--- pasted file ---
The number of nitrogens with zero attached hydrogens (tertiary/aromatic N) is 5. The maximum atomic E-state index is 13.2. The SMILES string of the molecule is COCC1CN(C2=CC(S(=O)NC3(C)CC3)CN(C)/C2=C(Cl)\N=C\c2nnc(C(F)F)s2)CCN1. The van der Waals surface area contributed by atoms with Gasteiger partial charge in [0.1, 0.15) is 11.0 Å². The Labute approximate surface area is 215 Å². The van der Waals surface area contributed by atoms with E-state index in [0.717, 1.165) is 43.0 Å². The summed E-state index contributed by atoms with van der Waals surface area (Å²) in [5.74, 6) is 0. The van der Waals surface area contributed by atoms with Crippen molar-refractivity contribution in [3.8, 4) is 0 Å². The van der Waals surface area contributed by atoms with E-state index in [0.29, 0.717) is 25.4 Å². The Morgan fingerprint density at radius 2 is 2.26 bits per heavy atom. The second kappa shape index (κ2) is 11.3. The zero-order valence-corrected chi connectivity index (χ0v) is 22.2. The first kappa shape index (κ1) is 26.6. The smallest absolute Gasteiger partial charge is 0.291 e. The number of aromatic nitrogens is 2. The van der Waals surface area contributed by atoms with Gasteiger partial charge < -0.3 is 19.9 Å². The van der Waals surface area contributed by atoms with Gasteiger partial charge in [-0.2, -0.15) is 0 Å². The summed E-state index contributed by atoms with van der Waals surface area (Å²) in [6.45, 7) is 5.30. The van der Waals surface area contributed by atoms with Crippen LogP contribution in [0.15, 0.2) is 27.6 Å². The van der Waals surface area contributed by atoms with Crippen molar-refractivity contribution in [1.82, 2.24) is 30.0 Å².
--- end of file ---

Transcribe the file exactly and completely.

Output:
The number of nitrogens with zero attached hydrogens (tertiary/aromatic N) is 5. The maximum atomic E-state index is 13.2. The SMILES string of the molecule is COCC1CN(C2=CC(S(=O)NC3(C)CC3)CN(C)/C2=C(Cl)\N=C\c2nnc(C(F)F)s2)CCN1. The van der Waals surface area contributed by atoms with Gasteiger partial charge in [0.1, 0.15) is 11.0 Å². The Labute approximate surface area is 215 Å². The van der Waals surface area contributed by atoms with E-state index in [0.717, 1.165) is 43.0 Å². The summed E-state index contributed by atoms with van der Waals surface area (Å²) in [5.74, 6) is 0. The van der Waals surface area contributed by atoms with Crippen molar-refractivity contribution in [3.8, 4) is 0 Å². The van der Waals surface area contributed by atoms with E-state index in [0.29, 0.717) is 25.4 Å². The Morgan fingerprint density at radius 2 is 2.26 bits per heavy atom. The second kappa shape index (κ2) is 11.3. The zero-order valence-corrected chi connectivity index (χ0v) is 22.2. The first kappa shape index (κ1) is 26.6. The smallest absolute Gasteiger partial charge is 0.291 e. The number of aromatic nitrogens is 2. The van der Waals surface area contributed by atoms with Gasteiger partial charge < -0.3 is 19.9 Å². The van der Waals surface area contributed by atoms with Gasteiger partial charge in [-0.2, -0.15) is 0 Å². The summed E-state index contributed by atoms with van der Waals surface area (Å²) in [6.45, 7) is 5.30. The van der Waals surface area contributed by atoms with Crippen LogP contribution in [0.15, 0.2) is 27.6 Å². The van der Waals surface area contributed by atoms with Crippen molar-refractivity contribution in [1.82, 2.24) is 30.0 Å².